At 25, Sadeq Abdullah Saleh al-Guraizea was close to finishing his education and looking forward to the future.

In August, just three months before the end of his master’s degree in IT at Limkokwing University in Malaysia, the English-speaking Yemeni had returned home to the country’s rebel-held capital, Sana’a, to marry. The wedding 10 days later coincided with the resumption of airstrikes by Saudi Arabia, which led to the closure of the airport, forcing him to stay longer than expected.

Last Saturday, still in Sana’a, he accompanied his 56-year-old father, Abdullah, a security officer, to the city’s al-Sala al-Kubra community hall for the funeral ceremony of a well-known sheikh, the father of the Houthi-led government’s interior minister, Galal al-Rawishan. It was to become the site of one of the single most devastating attacks in a conflict that has turned from a civil war to a regional proxy conflagration.

“We went there to offer condolences,” his father told the Guardian. “I sat in the right side of the hall and my son was approximately 5 metres in front of me.” Among the crowd were senior military officials, but also hundreds of civilians.

At about 3.30am, the first Saudi strike hit. “The roof fell and I got injured. I jumped out of a window to get out, thinking that my son had gone out before me,” Abdullah Saleh recalled. “Then I went to look for my son inside; it was impossible to see amid the devastation and fire, it was then that the second missile landed.”

The two munitions dropped by a Saudi warplane, which Human Rights Watch identified as US-manufactured 227kg (500lb) laser-guided bombs, killed 140 people, among them the newly-wed Yemeni and several children. More than 500 people were also injured in what HRW labelled this week “an apparent war crime” by the Saudi-led coalition, which is backed by the US and the UK.

The Saudi military intervention is aimed at reinstating the exiled president, Abd Rabbu Mansour Hadi, and countering the advances of Iran-backed Houthi fighters, who control Sana’a.

One in three Saudi air raids on Yemen have hit civilian sites. “My son was scheduled to go back to Malaysia a week after his marriage,” Saleh said. “My son like many other students had nothing to do with this unjust war. He wanted to return to Malaysia in order to complete his study, and continue a PhD – to achieve his dreams.”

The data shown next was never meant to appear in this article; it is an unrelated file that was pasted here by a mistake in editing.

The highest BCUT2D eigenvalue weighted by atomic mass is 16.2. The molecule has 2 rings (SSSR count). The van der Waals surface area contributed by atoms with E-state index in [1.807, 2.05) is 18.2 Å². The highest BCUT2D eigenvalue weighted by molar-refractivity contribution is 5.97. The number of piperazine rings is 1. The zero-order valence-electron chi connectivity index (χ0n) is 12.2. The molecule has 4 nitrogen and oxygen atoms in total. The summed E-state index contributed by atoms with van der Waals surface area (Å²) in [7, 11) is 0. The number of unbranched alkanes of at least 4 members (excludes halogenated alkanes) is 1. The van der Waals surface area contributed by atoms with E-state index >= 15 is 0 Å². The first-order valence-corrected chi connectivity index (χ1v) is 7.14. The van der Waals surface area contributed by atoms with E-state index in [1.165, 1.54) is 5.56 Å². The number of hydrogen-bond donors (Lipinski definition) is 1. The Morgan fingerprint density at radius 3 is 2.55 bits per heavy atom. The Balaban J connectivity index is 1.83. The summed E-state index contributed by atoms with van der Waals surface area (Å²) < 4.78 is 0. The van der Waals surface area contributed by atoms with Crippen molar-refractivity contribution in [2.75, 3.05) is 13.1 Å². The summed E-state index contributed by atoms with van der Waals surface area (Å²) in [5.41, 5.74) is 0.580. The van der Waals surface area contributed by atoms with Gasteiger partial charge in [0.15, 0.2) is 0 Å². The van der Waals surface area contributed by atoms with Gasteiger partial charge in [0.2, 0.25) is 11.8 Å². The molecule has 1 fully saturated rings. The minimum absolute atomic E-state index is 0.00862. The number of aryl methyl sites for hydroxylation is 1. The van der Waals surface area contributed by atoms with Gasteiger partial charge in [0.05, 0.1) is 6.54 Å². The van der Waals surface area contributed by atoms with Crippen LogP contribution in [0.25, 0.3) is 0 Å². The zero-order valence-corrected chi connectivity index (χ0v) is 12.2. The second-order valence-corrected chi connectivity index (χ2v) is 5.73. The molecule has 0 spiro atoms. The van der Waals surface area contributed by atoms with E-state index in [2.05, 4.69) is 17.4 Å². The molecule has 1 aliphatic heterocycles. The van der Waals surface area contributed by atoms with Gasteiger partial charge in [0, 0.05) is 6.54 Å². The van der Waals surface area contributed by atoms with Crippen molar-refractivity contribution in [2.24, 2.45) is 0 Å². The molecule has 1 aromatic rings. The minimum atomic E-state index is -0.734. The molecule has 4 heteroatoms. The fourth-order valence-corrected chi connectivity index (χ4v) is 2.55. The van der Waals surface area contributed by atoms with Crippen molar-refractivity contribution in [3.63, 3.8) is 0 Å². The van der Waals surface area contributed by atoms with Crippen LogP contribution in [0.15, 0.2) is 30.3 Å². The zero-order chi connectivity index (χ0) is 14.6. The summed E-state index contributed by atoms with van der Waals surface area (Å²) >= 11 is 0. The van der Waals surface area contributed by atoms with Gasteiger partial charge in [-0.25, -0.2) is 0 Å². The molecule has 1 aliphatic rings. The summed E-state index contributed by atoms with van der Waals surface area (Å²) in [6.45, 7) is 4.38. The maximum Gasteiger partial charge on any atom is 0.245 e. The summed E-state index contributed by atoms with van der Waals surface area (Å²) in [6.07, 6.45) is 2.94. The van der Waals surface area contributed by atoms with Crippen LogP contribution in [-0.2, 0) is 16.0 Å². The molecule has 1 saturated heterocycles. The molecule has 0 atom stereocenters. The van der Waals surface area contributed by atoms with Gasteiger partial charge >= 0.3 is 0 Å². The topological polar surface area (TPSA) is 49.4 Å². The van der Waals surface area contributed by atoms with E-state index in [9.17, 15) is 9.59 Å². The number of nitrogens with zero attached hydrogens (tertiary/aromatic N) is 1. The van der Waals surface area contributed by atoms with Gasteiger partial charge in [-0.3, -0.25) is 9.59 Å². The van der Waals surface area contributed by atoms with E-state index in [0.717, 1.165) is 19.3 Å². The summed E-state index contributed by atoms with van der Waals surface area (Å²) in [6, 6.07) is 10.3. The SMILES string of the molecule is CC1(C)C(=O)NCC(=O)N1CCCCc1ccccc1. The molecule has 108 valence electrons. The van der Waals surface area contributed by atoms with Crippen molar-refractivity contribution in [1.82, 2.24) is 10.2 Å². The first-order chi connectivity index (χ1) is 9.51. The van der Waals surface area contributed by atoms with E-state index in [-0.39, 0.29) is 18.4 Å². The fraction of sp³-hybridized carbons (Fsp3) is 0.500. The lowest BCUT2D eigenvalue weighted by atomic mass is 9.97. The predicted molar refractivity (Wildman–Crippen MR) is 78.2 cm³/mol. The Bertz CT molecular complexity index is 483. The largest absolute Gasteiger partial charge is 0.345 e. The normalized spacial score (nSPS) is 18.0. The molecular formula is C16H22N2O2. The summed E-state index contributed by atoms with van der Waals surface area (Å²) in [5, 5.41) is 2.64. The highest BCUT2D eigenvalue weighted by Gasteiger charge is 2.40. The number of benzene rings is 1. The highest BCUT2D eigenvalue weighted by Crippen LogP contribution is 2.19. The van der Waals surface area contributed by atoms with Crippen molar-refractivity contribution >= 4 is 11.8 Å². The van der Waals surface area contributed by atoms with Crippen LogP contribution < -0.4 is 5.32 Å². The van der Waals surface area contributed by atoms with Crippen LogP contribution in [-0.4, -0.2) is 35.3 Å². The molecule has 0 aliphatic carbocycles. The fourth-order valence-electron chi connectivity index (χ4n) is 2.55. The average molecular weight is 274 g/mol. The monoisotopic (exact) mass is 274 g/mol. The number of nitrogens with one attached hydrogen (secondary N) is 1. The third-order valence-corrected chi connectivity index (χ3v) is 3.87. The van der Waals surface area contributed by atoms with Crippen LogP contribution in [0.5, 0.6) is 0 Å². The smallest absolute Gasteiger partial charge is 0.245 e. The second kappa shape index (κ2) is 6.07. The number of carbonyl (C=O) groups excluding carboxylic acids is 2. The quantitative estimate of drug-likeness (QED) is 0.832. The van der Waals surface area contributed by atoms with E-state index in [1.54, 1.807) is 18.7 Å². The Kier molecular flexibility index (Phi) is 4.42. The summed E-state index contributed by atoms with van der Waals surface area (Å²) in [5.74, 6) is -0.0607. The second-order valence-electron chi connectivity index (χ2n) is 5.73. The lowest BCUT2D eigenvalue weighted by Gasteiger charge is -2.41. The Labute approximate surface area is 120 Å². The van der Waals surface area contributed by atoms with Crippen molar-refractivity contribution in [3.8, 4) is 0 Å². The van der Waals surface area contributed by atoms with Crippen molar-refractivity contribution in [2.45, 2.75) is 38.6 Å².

The destroyed hall in Sana’a after Saturday’s airstrike, in which 140 people were killed and more than 500 injured. Photograph: Hani Mohammed/AP

Sadeq Saleh was not a political man, according to his family, and in fact, on his Facebook account, which is still accessible, he comes across as a man who was critical of Syria’s Bashar al-Assad and his main supporter, Iran – also the country Riyadh accuses of militarily backing Houthi rebels.

“It’s catastrophic and bitter, I don’t believe that I have lost my son; it’s an incident unlike any other,” he said. “It is a heinous crime against humanity, and the oddest thing is that this crime was committed by an Islamic country, the so-called Kingdom of Saudi Arabia,” the father said.

Washington used unprecedented language to distance itself from the coalition after the funeral attack. A White House statement said that its security cooperation with Riyadh was not a “blank cheque” and that it was reviewing its “already significantly reduced support to the Saudi-led coalition”.

“After unlawfully attacking schools, markets, hospitals, weddings, and homes over the last 19 months, the Saudi-led coalition has now added a funeral to its ever-increasing list of abuses,” said Sarah Leah Whitson from HRW.

HRW said the Saudi-led coalition with the direct help of the US and assistance from the UK has conducted at least “58 unlawful airstrikes causing civilian loss of life and property”. Houthi fighters, allied with the former president, Ali Abdullah Saleh, have also been accused of serious abuses.

Yemeni analyst Farea Al-Muslimi said that the funeral attack has had a significant effect domestically and is likely to push the conflict further from prospects of peace. He said the conflict risked making Yemen another Syria or Libya. This week, the US for the first time targeted rebel-held territories in retaliation for failed missile attacks on its warship off the coast of Yemen.

“In 2011, Yemen was already facing a humanitarian crisis; in 2014 half of the population were in need of humanitarian aid and now it’s 81%. It’s tragedy after tragedy after tragedy,” he said. “People have lost jobs, people have lost everything – there’s no market except war. If you want to fight, you’ll find the job, if you want to find anything else it’s impossible.”

Ahmad Algohbary, a university student from Dhamar city in south-western Yemen, said he had lost six of his closest friends since the conflict began last year. “People in my city are so broke, there has been no salary for more than two months,” he told the Guardian. “Some people have been evicted from their apartments because they don’t have any money to pay rent. Poor people are everywhere.”

Abdullah Saleh blames the US and the UK as much as Saudi Arabia for the death of his son and the carnage in Yemen. “I wonder about the international silence about these crimes against innocent people,” he said. “Why the international community doesn’t do anything? Aren’t we human beings?

“Saudi Arabia doesn’t distinguish between civic and military targets, and it doesn’t differentiate between child or woman or older man. Saudi Arabia is targeting our country because we don’t have money to buy the international silence.”
This article was published on the Guardian